Campaign war chests are growing, some more than others. One Senate candidate looks for help from disgraced General Michael Flynn, and Governor Bullock gets a warm reception in Iowa. Sally Mauk, Chuck Johnson and Rob Saldin look at these stories and the latest ads right now on "Campaign Beat."
Sally Mauk: Welcome to "Campaign Beat" our weekly political analysis program. I'm Sally Mauk and I'm joined by University of Montana Political Science Professor Rob Saldin and veteran Capitol reporter Chuck Johnson.
And Chuck the latest campaign finance reports show three of the four Republican challengers to Senator Jon Tester have raised about the same amount of money; a million bucks. But, they didn't get to that total in the same way.
Chuck Johnson: No, that's right Sally. Kind of the outlier is Troy Downing from Big Sky, and he raised about $1.3 million. But of that, a million is loans from himself. So he raised about $300,000 from separate donors whereas Matt Rosendale has not made any loans to himself. He's raised about $1.08 million, and he's raised quite a bit of PAC money.
The third one is Russell Fagg who's raised about $933,000. Thirty-five thousand is a loan from himself. He's raised a lot of money from Montana donors, about $625,000, I think, the most of any of these candidates.
Then there's the fourth Republican Candidate Al Olszweski who's a doctor and state senator from Kalispell. He's raised about $233 , 000, of which $103,000 comes from himself.
SM: It seems to me, Chuck, that Russ Fagg is gaining ground on the supposed front-runner Matt Rosendale both in terms of fund raising and in terms of getting more aggressive in his attacks on Rosendale.
CJ: I think he definitely has done that, and he attacked Rosendale in a recent debate far more than he had in past debates. So I think he must see Rosendale as the one to beat from his standpoint, and he's turning his fire on Matt Rosendale.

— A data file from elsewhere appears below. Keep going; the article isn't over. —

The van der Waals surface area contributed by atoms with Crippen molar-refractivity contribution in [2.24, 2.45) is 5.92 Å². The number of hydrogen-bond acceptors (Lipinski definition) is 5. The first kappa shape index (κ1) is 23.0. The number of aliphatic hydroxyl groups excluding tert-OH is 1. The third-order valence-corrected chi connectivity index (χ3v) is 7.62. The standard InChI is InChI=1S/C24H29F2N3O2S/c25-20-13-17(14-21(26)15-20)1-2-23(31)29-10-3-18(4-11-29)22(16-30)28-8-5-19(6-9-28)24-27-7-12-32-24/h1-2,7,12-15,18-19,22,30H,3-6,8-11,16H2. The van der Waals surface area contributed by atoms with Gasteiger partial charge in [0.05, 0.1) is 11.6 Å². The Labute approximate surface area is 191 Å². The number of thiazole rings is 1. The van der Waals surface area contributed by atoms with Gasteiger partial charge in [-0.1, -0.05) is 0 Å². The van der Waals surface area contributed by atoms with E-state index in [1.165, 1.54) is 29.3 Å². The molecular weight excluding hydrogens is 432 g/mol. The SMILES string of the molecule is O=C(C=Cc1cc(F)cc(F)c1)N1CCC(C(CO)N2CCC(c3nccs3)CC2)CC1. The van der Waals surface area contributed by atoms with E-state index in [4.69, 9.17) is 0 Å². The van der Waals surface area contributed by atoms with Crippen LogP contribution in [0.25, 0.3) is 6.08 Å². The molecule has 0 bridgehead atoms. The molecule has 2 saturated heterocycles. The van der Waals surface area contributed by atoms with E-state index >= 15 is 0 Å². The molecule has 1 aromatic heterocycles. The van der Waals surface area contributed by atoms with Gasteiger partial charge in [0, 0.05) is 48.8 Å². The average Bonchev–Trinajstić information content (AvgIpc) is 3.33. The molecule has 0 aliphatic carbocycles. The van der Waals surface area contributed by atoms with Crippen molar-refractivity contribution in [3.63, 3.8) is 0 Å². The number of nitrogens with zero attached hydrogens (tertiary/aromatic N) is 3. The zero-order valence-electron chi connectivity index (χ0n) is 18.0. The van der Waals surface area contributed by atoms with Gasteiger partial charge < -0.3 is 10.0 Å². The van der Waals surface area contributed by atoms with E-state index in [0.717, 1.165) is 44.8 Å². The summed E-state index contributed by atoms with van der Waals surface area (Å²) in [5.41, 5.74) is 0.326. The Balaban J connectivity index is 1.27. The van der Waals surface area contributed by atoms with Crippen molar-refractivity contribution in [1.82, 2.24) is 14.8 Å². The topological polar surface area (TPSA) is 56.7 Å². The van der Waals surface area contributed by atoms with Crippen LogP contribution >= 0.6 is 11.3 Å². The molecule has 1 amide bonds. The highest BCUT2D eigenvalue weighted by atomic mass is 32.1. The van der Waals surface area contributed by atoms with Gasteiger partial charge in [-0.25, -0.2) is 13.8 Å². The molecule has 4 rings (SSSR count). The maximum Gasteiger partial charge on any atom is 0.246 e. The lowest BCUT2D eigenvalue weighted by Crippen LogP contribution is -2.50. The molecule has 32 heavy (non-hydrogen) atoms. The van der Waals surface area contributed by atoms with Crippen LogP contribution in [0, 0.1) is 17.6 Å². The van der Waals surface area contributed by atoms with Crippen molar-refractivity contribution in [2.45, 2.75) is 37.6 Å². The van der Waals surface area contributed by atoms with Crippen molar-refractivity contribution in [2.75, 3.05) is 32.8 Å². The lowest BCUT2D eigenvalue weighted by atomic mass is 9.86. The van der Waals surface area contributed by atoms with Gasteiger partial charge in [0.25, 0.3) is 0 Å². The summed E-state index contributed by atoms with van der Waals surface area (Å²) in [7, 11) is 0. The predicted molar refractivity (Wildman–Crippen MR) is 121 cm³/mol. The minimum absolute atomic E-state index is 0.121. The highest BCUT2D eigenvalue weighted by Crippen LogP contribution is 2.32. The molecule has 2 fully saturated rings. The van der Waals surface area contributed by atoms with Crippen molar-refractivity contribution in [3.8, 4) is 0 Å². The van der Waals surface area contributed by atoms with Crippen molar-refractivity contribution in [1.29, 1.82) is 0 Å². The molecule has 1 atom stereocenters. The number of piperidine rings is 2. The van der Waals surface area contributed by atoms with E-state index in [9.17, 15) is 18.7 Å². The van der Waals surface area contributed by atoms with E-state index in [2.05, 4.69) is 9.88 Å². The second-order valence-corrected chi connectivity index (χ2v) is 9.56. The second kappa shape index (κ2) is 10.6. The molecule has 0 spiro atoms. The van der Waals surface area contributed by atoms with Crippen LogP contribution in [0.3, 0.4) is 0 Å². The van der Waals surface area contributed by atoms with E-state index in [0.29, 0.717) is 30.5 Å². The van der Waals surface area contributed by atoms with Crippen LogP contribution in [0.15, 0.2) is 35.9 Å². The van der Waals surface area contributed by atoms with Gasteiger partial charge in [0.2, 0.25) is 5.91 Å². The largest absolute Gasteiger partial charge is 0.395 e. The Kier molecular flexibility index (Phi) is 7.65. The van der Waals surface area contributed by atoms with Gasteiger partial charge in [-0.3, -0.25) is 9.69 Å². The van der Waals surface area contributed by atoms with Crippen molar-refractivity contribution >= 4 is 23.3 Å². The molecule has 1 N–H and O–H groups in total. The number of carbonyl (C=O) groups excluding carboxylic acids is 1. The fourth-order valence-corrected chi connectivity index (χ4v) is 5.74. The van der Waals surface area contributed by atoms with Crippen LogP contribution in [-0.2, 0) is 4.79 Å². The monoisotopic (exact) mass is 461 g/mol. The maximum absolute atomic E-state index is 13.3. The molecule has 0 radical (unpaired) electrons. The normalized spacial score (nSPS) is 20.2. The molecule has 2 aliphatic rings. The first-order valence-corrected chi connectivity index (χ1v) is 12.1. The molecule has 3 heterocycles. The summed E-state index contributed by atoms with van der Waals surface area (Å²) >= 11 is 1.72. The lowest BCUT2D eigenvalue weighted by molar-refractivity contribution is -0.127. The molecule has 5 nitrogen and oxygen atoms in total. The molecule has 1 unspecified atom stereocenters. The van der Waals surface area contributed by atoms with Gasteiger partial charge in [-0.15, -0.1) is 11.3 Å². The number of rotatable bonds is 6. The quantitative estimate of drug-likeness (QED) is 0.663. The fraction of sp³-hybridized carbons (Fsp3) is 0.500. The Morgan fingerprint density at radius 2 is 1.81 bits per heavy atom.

SM: And even though these challengers have raised a fair amount of money they're still way behind, of course, Senator Tester who I think has about $11 million, 11 times what they've raised, which is no surprise as an incumbent.
CJ: Yeah he does. And he raised $2 million just in the past quarter. And he's got nearly $7 million in cash on hand compared to the others.
Fagg actually has the most cash-on-hand of the Republicans; $633,000, which is money that they can spend between you April 1st and the end of the cycle, plus any additional money they'll raise. I would imagine Downing who only has $98,000 cash-on-hand will write himself another big check. And Rosendale has been raising money well too. So it should be very interesting. But, again, Tester is far, far ahead of all of them in the fundraising as you'd expect from an incumbent senator.
SM: Meanwhile Chuck, Troy Downing continues to have to defend whether he is in fact a Montana resident. His ongoing court case on that keeps that in the headlines, and that can't be good for him.
CJ: I don't think so. It's the story that doesn't go away. There ' s new news about an accountant changing his tax forms to declare him a Montana resident. Seems to me it just points out that he wasn't when he filed his taxes, and now is having the accountant changed them, in part to fight these fish and game charges that he bought hunting licenses as an in-state resident when he was, at least according to FWP an out of state resident. I think it's an issue that haunts him. Maybe you can find a way to turn it around but I don't think he has so far.
SM: Rob, Troy Downing tweeted this week that he's bringing disgraced General Michael Flynn to Montana to campaign for him. Is that a wise move?
Rob Saldin: I don't know Sally, it caught me by surprise. I would think that Michael Flynn is a figure that most people would want to stay as far away from as possible. But obviously Downing thinks in the context of the Republican primary at least, that to the extent Flynn is tightly associated with the Trump administration, that's a good thing.
SM: The administration that fired him we should point out.
Well right. Although Trump is also kind of sticking up for him publicly now. It goes back and forth, but the latest thing I saw, he was back saying nice things about him and what a shame it was that he was disgraced and his life was ruined and this kind of thing. So for the moment at least Flynn seems to be in the good graces of Trump and Downing very clearly wants to present himself as a Trump ally.